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Story Retrieval Date: 11/24/2014 12:47:57 AM CST

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Courtesy Scott Falhman

Family resemblance?  Scott Fahlman is the father of the much-loved (and much hated) e-mail smiley.

Smile, :-). It's your 25th Anniversary!

by Laura Kwerel
Feb 20, 2007

Ever try ending an e-mail joke with the  “*” symbol?  How about the “&” mark?  Not too funny, right?  But if you asked Keith Wright, a Carnegie Mellon research programmer way back in 1982, he would’ve thought differently. 
“No, no, no!",  he wrote on the university’s online discussion board. "Surely everyone will agree that the “&” symbol is the funniest character on the keyboard. It looks funny (like a jolly fat man in convulsions of laughter.)  It sounds funny…I just know if I could get my nose into the vacuum [tubes of the computer monitor] it would even smell funny!” 

Twenty-five years ago, the Carnegie Mellon computer science community was trying to come up with a solution to an awkward problem plaguing their online message boards. No one knew when other people were trying to be funny.  Without aural tone-of-voice cues on their text-only forum there was no way of telling what a person really meant.   
Generally, misunderstood jokes hadn't been much of a problem.  Then someone posted an unfortunate wisecrack about mercury leaking into the physics department elevators, and a mild panic ensued.   No one was laughing at the prospect of trying to contain a toxic mercury spill, which often takes the form of hundreds of tiny, rolling beads.  By the next morning, when the message was determined to be a poor attempt at humor, it was clear something had to be done.  

“After talking to [another professor], I have discovered that there is no mercury spill in any of the Wean hall elevators,” wrote one user named Neil Swartz.  “Maybe we should adopt a convention of putting a star (*) in the subject field of any notice which is to be taken as a joke.” 

Different alternatives bounced back and forth.  One person suggested the * for good jokes, the % for bad jokes, and a *% combination “for jokes that are so bad, they’re funny.”  Another person suggested the joke character should be {#} “because it looks like two lips with teeth showing between them.” 

Then, on Sept. 19, 1982, professor Scott Fahlman decided to take a stab at it.  With one hastily written posting, he was about to make Internet history.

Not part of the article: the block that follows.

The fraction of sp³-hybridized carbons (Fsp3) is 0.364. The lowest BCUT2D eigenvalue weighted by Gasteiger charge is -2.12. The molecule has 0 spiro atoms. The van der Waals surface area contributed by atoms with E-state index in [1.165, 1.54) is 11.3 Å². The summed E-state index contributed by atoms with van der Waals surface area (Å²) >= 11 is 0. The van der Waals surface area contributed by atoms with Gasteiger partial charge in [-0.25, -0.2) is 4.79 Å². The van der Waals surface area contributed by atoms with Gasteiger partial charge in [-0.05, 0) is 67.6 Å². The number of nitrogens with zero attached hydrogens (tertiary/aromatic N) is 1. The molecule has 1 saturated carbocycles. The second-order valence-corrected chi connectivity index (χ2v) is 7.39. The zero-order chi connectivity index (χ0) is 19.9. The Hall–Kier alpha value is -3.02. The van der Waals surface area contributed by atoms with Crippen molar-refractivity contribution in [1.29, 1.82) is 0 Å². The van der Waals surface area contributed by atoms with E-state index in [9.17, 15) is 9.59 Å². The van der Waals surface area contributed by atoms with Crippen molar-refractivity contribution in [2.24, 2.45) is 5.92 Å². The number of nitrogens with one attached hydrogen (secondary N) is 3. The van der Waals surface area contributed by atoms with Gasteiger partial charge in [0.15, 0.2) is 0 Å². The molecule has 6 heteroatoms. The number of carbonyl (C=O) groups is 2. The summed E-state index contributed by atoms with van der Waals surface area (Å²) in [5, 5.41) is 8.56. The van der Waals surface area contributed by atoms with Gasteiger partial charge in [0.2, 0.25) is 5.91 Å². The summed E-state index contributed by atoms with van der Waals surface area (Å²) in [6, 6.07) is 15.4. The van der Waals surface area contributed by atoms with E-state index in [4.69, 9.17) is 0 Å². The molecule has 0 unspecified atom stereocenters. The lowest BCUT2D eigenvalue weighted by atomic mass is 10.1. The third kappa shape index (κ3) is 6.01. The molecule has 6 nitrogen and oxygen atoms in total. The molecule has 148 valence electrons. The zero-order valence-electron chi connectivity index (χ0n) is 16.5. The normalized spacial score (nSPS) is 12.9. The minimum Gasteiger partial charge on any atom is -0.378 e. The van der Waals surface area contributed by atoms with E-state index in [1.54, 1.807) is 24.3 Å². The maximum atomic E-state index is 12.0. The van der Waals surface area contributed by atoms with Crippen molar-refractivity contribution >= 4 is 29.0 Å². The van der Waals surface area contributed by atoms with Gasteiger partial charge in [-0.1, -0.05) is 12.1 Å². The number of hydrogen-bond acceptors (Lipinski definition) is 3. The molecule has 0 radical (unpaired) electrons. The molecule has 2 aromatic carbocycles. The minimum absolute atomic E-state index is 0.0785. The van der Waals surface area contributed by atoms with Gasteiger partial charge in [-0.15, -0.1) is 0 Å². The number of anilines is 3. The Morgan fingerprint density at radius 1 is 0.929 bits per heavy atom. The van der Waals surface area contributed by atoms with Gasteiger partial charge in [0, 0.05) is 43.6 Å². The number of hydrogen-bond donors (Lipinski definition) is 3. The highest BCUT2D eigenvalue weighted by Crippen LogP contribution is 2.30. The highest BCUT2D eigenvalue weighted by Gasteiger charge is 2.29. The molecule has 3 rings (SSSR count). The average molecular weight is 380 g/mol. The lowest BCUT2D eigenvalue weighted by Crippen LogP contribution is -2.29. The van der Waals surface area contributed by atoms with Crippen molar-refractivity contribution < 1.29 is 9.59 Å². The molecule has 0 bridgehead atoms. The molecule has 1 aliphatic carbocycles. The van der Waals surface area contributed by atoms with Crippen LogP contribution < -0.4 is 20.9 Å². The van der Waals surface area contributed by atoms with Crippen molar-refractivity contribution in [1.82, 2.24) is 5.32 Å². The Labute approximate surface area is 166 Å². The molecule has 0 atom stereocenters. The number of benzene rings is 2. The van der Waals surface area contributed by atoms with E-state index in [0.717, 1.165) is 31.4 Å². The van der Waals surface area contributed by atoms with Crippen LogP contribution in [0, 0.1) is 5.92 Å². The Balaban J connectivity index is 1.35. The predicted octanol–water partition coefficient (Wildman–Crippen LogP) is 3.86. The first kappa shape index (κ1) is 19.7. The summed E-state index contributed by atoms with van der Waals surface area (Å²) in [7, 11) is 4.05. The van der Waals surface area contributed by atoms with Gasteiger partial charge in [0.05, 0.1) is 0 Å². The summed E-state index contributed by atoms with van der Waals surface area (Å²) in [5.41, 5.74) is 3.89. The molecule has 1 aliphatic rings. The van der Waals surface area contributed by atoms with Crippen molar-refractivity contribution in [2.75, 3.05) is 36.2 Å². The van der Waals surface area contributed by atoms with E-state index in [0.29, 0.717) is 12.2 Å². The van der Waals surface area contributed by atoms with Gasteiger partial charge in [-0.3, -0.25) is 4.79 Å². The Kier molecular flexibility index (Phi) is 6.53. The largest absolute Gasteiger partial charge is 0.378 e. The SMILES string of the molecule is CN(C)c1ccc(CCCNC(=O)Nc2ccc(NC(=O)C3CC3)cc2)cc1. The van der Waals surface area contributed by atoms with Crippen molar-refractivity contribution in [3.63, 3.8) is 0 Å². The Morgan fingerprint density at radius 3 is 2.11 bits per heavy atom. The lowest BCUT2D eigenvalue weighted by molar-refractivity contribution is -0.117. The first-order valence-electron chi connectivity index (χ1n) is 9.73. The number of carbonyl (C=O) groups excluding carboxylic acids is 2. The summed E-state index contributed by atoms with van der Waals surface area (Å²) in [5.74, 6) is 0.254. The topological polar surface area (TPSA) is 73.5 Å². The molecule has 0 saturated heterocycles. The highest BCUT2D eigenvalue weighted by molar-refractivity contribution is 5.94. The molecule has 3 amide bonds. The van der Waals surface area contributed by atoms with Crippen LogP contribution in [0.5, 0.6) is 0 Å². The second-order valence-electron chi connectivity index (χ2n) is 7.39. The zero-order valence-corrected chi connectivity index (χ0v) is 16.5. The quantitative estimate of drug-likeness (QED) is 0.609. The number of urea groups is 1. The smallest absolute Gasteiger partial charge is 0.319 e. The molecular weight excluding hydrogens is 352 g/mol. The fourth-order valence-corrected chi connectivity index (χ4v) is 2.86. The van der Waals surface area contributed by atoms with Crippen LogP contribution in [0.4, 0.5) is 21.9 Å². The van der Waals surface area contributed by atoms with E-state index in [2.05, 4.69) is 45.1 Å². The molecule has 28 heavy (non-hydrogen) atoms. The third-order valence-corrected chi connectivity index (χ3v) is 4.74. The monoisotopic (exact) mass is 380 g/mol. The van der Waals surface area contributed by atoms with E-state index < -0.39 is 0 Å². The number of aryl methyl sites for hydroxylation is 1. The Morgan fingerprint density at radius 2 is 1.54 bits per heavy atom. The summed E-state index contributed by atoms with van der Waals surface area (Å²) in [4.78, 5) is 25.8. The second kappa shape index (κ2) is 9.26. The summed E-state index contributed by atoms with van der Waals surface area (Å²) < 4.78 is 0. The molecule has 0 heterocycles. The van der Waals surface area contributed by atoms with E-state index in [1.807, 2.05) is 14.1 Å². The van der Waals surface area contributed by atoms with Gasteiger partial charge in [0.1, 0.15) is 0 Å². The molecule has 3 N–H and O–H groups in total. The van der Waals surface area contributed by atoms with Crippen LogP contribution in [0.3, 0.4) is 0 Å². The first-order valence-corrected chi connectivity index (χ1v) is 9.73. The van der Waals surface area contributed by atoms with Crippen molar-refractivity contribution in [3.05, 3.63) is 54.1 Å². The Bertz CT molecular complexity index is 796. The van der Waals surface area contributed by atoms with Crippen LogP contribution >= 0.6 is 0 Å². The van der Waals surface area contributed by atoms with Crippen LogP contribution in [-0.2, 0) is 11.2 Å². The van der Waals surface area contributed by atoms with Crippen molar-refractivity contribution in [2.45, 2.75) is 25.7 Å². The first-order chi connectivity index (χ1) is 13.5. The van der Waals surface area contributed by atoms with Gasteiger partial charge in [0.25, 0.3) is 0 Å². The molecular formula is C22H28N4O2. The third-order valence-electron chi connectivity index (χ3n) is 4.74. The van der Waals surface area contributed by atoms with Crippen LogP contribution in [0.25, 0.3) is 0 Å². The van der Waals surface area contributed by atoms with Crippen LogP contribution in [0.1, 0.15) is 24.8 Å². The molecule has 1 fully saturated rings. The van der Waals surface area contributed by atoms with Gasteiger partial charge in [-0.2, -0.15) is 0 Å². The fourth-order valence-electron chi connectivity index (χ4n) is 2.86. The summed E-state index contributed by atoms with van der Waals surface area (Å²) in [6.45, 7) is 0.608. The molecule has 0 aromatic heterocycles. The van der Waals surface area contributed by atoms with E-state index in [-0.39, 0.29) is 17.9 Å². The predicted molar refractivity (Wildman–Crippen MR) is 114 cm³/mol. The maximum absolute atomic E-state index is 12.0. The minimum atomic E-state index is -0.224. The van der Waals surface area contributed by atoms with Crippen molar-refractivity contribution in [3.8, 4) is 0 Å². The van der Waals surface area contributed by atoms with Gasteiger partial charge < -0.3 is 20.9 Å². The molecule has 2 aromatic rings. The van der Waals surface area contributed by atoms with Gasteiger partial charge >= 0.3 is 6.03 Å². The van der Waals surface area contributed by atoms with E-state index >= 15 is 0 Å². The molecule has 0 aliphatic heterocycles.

“I propose the following character sequence for joke markers:  :-),” wrote the computer science professor.  “Read it sideways.  Actually, it is probably more economical to mark things that are NOT jokes, given current trends.  For this, use :-(.” 

And so the smiley—and the frowny—were born.  

As with much Internet lore, the origin of the smiley has been debated.  According to the Nerd Times’ history of the smiley, the first incarnation may have appeared way back in 1979, when a man named Kevin MacKenzie posted the  -) symbol on an early message board, meaning “tongue in cheek,"  the hyphen represented a tongue, the parenthesis, a cheek. Others have stepped forward to claim the smiley throne, including Ken Smiley (yes, that’s his real name), who says his father used to type out the faces in the 1960s.

Still, most say it was Fahlman who popularized the smiley face.  After his initial posting, the cute convention quickly caught on throughout the rest of Carnegie Mellon’s online discussion boards, and pretty soon they spread to other universities in the system.  Within a few months, the simple smiley face had begat dozens of clever variations.  Early spin-offs included, for example, the person wearing glasses 8-) the open-mouthed surprise :-0 the Pope +O:-) the Santa Claus *<:-) and, fitting for 1982, the Ronald Reagan 7:^).  

In the quarter-century since, the smileys, also known as “emoticons” (short for emotive icons,) have popped up everywhere, becoming a staple of blog postings, text messages, and, of course, teenage MySpace pages.  The Hi-Tech dictionary, an extensive collection of techie computer terms, lists well over 200 emoticons, though the possibilities seem almost infinite.  In no time, “I have a toupee” {(:-) becomes “I have a toupee and it’s windy” }(:-( which easily becomes, say, “I have a toupee, it’s windy, and I’m being eaten by a snake” ~~~~~8}(:-(.  And so on.  

Emoticons exist not simply in the realm of e-mails and blogs, however. The perky punctuation-faces can mean big business for companies who want to cash in on their friendly, familiar aura. In 1998 Despair, Inc. actually patented the :-( symbol for use on its pessimistic calendars and mugs.  And last year Cingular Wireless successfully patented the concept of using emoticons on their cellular phones, to allow customers to see the fully displayed graphic.

Though Fahlman has since accomplished more weighty feats, including pioneering research in the artificial intelligence field, he said he enjoys being the brains behind this little icon of pop culture. 

“It’s a silly thing to be famous for, but it’s kind of fun to be famous for something,” he said. “The other day the nurse at my doctor’s office said, ‘Oh, my daughter showed me this [article about smileys,] you’re the guy!  You know, she’s been taking blood out of my arm for two or three years, and suddenly she’s like, ‘Aha!’ It’s kind of fun when I meet people and they realize that I did that.” 

So what’s Fahlman's favorite emoticon?  The Pope being eaten by a snake?  The Abraham Lincoln?  No, thank you, he said.  “I like the two I invented,” said Fahlman.  “The smiley face with the nose and the frowny face.”